This could be a “deplorables” moment. I would guess that Forbes more consistently reflects the views of Scots than Sturgeon does with her gender woo-woo.

Edward Seymour
Edward Seymour
1 year ago

This could be a “deplorables” moment. I would guess that Forbes more consistently reflects the views of Scots than Sturgeon does with her gender woo-woo.

Christopher Chantrill
Christopher Chantrill
1 year ago

I wonder what Anthony Trollope’s Mrs. Proudie, wife of the Bishop of Barchester, would think about all this.

Christopher Chantrill
Christopher Chantrill
1 year ago

I wonder what Anthony Trollope’s Mrs. Proudie, wife of the Bishop of Barchester, would think about all this.

Steve Jolly
Steve Jolly
1 year ago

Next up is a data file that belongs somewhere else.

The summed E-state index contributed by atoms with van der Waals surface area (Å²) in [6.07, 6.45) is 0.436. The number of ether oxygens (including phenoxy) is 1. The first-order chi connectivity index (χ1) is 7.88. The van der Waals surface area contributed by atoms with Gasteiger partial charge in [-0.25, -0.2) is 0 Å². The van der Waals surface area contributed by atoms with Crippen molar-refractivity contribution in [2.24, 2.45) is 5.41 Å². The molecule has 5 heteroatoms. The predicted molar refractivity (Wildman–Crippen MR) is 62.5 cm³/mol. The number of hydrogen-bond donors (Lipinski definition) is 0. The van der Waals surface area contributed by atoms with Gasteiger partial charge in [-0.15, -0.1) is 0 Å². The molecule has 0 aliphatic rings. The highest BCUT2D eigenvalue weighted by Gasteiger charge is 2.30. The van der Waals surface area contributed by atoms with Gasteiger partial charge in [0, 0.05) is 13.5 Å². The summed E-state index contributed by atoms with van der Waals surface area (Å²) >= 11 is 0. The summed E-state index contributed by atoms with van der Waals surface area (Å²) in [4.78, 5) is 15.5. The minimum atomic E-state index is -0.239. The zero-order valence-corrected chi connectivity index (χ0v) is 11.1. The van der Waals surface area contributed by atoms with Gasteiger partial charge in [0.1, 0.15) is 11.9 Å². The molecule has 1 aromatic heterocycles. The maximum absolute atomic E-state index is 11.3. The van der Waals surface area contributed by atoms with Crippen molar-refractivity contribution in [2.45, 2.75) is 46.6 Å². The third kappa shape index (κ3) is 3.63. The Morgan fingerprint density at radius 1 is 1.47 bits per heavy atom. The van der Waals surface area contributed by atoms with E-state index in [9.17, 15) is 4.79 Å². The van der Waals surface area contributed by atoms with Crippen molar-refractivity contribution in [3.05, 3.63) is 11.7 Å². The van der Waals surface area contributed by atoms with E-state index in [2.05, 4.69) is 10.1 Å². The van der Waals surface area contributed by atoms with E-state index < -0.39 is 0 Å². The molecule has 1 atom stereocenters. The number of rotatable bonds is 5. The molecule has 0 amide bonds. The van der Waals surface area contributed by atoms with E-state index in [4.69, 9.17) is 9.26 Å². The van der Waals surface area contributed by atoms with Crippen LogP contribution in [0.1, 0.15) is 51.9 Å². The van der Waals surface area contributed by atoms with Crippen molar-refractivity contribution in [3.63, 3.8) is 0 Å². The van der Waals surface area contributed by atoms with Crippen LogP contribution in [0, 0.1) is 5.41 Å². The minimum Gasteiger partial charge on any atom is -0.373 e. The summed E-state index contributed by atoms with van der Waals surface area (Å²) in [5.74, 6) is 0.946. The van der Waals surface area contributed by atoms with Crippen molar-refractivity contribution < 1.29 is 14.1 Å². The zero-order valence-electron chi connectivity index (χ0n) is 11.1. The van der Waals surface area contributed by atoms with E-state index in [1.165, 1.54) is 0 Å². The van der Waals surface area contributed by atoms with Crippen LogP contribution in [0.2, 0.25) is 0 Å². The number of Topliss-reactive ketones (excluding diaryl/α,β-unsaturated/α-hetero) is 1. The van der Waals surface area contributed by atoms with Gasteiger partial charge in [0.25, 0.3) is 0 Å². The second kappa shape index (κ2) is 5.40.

Isn’t it interesting how things change without really changing at all. About 1900 or so years ago, the Romans attempted to eradicate Christianity by hounding them and hunting them and making public spectacles of them in their coliseums. About six hundred years later the Muslims waged a jihad and conquered most of the Middle East, North Africa, and much of Europe in a quest to spread Islam to all infidels. A few hundred more years, the Inquisition tried to stamp out the Reformation by once again persecuting, hounding, and torturing those who wouldn’t tow the papal line. Not long at all after that, the Protestants were giving as well as they had taken by hunting witches, publicly harassing anyone suspected of witchcraft, and inventing ludicrous stories about human sacrifice and summoning the devil to justify their utter disregard for their fellow man. And now today, we have self-righteous social justice warriors ‘cancelling’ anyone who doesn’t subscribe to their nebulous, ever-shifting dogma, and the wheels on the bus go round…. One day the shoe will switch feet again and today’s righteous true believers will be tied to the whipping post while somebody else, maybe somebody who isn’t highly regarded today or maybe somebody we’ve not even heard of yet, will be doing the whipping instead. Forgive me but my barely social Asperger’s mind sees this entire parade as incomprehensible, pointless stupidity, a form of madness I can only attribute to that human component which I lack, sociability.